A workflow diagram simplifies the tracking and management of business processes. It allows you to represent business processes and tasks using shapes and other visual elements, making them easier to understand, share, and edit.
Let’s discuss the benefits of creating diagrams and how you can create one for your business.
What Is a Workflow Diagram?
A workflow diagram is a visual representation of a workflow or business process. It comprises a flowchart showcasing each step of the workflow, along with its responsible parties and dependencies. A workflow diagram lets you represent business processes in an intuitive way, making them easier to execute and monitor.
Why Should You Create a Workflow Diagram?
The core purpose of a workflow diagram is to visually demonstrate your business processes, allowing team members and stakeholders to understand and act upon them.
A business process typically consists of various tasks and dependencies. Representing them all using blocks of text can be confusing and difficult to comprehend. A diagram allows you to use boxes, diamonds, colors, and other graphic elements to display every task, dependency, and responsibility associated with the business process.
As a result, all the involved parties, including stakeholders, managers, and team members, can understand all the details and stay on the same page.
Workflow diagrams have applications in many industries, including:
- Healthcare: Steps involved in the treatment of a patient, including booking an appointment, performing blood tests, getting medication, etc.
- Software Development: Step-by-step process of developing a software product
- Education: Steps involved in college admissions, such as submitting documents, paying fees, selecting subjects, etc.
- eCommerce: The steps taken by a customer to complete a purchase
- Marketing: Steps in executing a marketing strategy, such as devising a plan, getting it approved, executing it, and tracking its performance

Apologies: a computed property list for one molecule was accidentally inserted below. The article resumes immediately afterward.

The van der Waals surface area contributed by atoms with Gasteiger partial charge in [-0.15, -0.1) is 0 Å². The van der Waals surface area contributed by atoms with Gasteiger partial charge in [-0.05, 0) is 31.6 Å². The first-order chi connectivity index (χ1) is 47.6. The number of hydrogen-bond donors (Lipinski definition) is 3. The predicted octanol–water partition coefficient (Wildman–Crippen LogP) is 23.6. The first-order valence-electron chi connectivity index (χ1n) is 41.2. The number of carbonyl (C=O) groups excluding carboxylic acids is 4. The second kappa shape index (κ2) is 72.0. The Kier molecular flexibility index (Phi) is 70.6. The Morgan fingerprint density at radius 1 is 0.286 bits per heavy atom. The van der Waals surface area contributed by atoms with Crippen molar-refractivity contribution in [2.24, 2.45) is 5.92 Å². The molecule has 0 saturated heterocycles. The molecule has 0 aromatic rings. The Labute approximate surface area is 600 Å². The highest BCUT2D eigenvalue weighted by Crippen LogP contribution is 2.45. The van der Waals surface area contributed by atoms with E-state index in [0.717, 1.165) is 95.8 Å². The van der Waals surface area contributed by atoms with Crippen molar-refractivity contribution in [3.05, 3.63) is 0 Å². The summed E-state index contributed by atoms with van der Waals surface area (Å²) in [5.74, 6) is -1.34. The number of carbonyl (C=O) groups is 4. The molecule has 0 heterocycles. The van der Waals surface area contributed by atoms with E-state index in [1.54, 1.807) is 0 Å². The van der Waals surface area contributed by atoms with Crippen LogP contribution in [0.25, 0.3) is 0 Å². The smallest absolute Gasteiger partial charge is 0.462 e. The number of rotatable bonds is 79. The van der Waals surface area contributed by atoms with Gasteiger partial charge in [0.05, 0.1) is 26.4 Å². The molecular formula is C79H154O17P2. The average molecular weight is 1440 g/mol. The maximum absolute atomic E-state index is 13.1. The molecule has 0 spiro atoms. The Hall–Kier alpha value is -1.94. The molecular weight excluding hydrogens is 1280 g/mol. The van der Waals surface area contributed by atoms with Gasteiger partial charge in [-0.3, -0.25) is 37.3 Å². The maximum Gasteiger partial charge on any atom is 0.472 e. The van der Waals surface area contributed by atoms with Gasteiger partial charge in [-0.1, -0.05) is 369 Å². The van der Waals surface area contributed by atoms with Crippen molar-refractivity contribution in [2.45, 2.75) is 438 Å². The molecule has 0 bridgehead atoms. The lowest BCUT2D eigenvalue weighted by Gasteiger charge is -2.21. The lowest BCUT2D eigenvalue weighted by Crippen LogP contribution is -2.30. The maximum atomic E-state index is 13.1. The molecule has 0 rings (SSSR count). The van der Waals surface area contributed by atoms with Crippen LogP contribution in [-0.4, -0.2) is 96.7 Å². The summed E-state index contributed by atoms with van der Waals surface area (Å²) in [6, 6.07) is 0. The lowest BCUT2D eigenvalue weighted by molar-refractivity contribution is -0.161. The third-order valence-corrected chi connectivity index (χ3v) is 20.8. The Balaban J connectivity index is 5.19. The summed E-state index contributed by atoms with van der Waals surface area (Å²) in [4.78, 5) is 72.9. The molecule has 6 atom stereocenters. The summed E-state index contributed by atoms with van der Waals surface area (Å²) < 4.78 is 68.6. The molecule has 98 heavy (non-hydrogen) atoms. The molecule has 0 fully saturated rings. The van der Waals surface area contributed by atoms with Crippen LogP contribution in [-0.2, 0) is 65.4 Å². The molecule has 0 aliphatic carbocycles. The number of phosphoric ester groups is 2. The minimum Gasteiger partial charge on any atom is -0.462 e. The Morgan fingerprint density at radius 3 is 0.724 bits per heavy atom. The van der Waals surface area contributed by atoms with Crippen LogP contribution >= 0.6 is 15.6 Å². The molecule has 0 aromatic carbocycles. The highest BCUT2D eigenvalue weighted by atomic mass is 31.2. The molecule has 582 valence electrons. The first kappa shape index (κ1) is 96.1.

However, the use of workflow diagrams isn’t limited to these industries. Any business, regardless of its industry, can use workflow diagrams to streamline its workflows and processes.
How to Develop a Workflow Diagram?
Before delving into the process of creating workflow diagrams, let’s look at some of its essential elements. Shapes make a significant portion of a diagram. The following shapes are commonly used:
- Oval: Beginning and endpoints of a workflow
- Rectangle: Space for putting instructions
- Diamonds: Decisions
- Arrows: For connecting shapes
- Circle: Connectors
A workflow diagram has multiple stages, and each stage is represented by a shape and arrow. Every stage has three components:
- Input: Information, action, decision, equipment, or capital that impacts the next step
- Transformation: The change in the ownership, location, or other characteristics of the input
- Output: The final product after the transformation
That said, here’s a step-by-step process for creating a diagram.
Select the Type of Diagram and Its Objectives
A workflow diagram can be of various types, such as a process flow diagram, swim lane diagram, business process modeling notation (BPMN), and more. Decide which process you want to create a workflow diagram for.
Determine the Start and Endpoints
The next step is to determine the starting and ending points of your workflow. All the remaining steps in the process will happen between these two points.
Collect All the Needed Information
Conduct research and talk to all the involved people to collect all the information you need to develop a diagram. You need to know each step involved in the process and the person in charge of it. It will be helpful to have information regarding timelines, challenges, deviations, etc.
Be sure to identify and eliminate any potential inefficiencies at this step. Categorize all tasks into the following categories:
- Must have
- Nice to have
Streamline your workflow based on these tasks by prioritizing must-have tasks first, followed by useful and nice-to-have tasks.
Create an Initial Diagram
Once you have the needed information, create a rough initial diagram. This isn’t your final diagram, but it should contain every possible detail you could incorporate.
Share the initial diagram with shareholders and other involved parties like department heads and managers and collect their feedback.
Make changes to the initial diagram based on the feedback collected and create the final workflow. Turn all the data you have into well-defined visuals. It’s best to use a workflow diagramming tool here, as it allows you to create editable and shareable workflow diagrams.
Workflow diagrams can go a long way in streamlining business processes, especially in companies where multiple departments and stakeholders are involved. When you create a workflow diagram, make sure it’s shareable and editable.
You can create a workflow diagram using a pen and paper, but it’s better to use a dedicated diagramming tool for better speed and efficiency.